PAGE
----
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Monday, March 4
The Indiana Daily Student

Best Movies of 2011

Drive photo

1. “Drive”
Nicolas Winding Refn

The driver is in a plain silver sedan parked underneath a bridge as a helicopter passes overhead. He sits silently and does not make a bold getaway, yet this is one of the more exciting scenes in the most invigorating and intense motion picture of the year.

“Drive” is a finely tuned expression of minimalistic filmmaking, but it’s also an elegant example of bloody pulp stylization. Danish Director Nicolas Winding Refn may value style more than substance, but his precise pacing makes for his rapid shift to hyper-violence all the more engaging.

Ryan Gosling, in the nameless anti-hero role, is sapped of his charisma and charm, but he delivers a strictly focused and immersed performance to embody his brooding and complex character. He meets his match in the menacingly nebbish Albert Brooks, who plays a gangster out to kill him, and the resulting noir is a darkly perfect thriller unlike any in 2011.
— Brian Welk

2. “Midnight in Paris”

Woody Allen

It’s been said that the real star of a Woody Allen picture isn’t a leading actor, but whatever city he chooses for the movie’s setting. That’s never been truer than in “Midnight in Paris,” a beautifully rendered, cautionary ode to nostalgia seen through the eyes of a Lost Generation-obsessed Owen Wilson. When Wilson’s character concludes that we must live for the present, not the past, it’s a fitting reflection of Allen himself, who at 76 years of age has made what may be his masterpiece.
— Brad Sanders

3. “Super 8”

J.J. Abrams

J.J. Abrams may have made a better Spielberg movie than Spielberg ever did. In “Super 8,” a group of friends spends the summer of 1979 investigating a suspicious train crash and the unexplained events that followed it. Reminiscent of a time when friendship was simple, they ride bikes and communicate without cell phones, and their biggest problem is a minor supernatural encounter. The film manages to evoke a sense of nostalgia even for those of us too young to remember the 1970s.
— Jayne Flax

4. “Hugo”

Martin Scorsese

Martin Scorsese has surprised us all with this mystical children’s fantasy that doubles as a stunningly beautiful love letter to the birth of cinema. The art direction in “Hugo” is bathed in color and light, and the 3-D special effects are a wonder that begin to define what the technology is and can do.
— BW

5. “Moneyball”

Bennett Miller

That a movie can be made out of a book about baseball statistics is an achievement in itself — that it is among the best films of the year is nothing short of remarkable. Brad Pitt offers a commanding performance as Billy Beane, the brash Oakland Athletics general manager who, along with Ivy League economist Peter Brand (Jonah Hill), challenges the longtime methods of scouting players and building teams in the face of criticism from baseball lifers.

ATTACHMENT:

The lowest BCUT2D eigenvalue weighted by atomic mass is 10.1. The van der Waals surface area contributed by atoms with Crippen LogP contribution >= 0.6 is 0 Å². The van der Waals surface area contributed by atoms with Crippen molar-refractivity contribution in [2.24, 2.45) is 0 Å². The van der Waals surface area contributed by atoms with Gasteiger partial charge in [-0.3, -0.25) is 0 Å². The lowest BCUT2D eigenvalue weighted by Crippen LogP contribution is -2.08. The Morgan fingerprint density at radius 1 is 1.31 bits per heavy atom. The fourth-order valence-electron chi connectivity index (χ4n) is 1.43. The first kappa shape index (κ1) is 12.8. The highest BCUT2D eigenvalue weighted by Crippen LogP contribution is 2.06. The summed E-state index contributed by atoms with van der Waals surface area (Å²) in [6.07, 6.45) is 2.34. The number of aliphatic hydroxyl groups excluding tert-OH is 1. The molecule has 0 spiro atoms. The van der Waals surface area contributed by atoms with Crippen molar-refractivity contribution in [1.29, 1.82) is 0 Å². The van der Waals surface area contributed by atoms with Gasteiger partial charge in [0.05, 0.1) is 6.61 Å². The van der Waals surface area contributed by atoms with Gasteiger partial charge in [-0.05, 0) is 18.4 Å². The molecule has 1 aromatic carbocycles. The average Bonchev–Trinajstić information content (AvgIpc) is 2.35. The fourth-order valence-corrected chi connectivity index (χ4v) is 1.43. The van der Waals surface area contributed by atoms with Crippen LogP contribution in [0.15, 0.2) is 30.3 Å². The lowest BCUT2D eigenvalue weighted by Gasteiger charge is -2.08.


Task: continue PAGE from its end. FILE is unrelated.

— Max McCombs

6. “The Muppets”

James Bobin

They’re back. Co-written by Jason Segel, this musical dazzles with Mary (Amy Adams), Gary (Segel) and Gary’s Muppet brother, Walter, traveling to Universal Studios to visit Muppets memorabilia and eventually help the musical monsters, who are struggling to stay in the limelight. With tear-jerking moments, classic Muppets humor, perfect celebrity appearances and a rendition of “Forget You” done entirely by chickens, tell us: Why can’t Kermit be the host of the Oscars this year?
— Francisco Tirado

7. “Beginners”

Mike Mills

After premiering at the Toronto International Film Festival, “Beginners” received critical acclaim for its warm, emotional appeal. The film shows an elderly man (Christopher Plummer) admitting his homosexuality late in life, and his son (Ewan McGregor) falling in love with a French actress. “Beginners” succeeds in its various depictions of relationships between family, friends and lovers and proves we’re all beginners at life, no matter how old we might be.
— Bridget Ameche

8. “The Tree of Life”

Terrence Malick

“The Tree of Life” is a purely cinematic experience. Watching it has been deemed a polarizing challenge for most audiences, but the fundamental human emotions Terrence Malick conveys through visuals and style, more than all else, are ambitious themes befitting a masterpiece. In doing so, his film worships the gift of life itself.
— BW

9. “Martha Marcy May Marlene”

James Durkin

After his Oscar-nominated turn as the meth-addicted Teardrop in last year’s “Winter’s Bone,” the Charles Manson-like cult leader John Hawkes portrays in “Martha Marcy May Marlene” should feel more familiar and less terrifying but, of course, it doesn’t. With manipulative cuts that force us to see the world through the eyes of cult escapee Martha (Elizabeth Olsen), first-time director Sean Durkin paints a scarred existence from which there is no escape or refuge.
— BS

10. “Jane Eyre”

Cary Joji Fukunaga

Starring Michael Fassbender, “Jane Eyre” turns Charlotte Bronte’s classic novel into a visually beautiful and thematically complex film. Mia Wasikowska further solidifies her strong, engaging presence on screen as the film’s titular character. Director Cary Joji Fukunaga delivers a film with powerful visuals and scenery, such as the daunting Rochester mansion, that help create this Gothic wonder.
— BA

11. “50/50”

Jonathan Levine

12. “Rango”

Gore Verbinski

13. “13 Assassins”

Takashi Miike

14. “Attack the Block”

Joe Cornish

15. “Cedar Rapids”

Miguel Arteta

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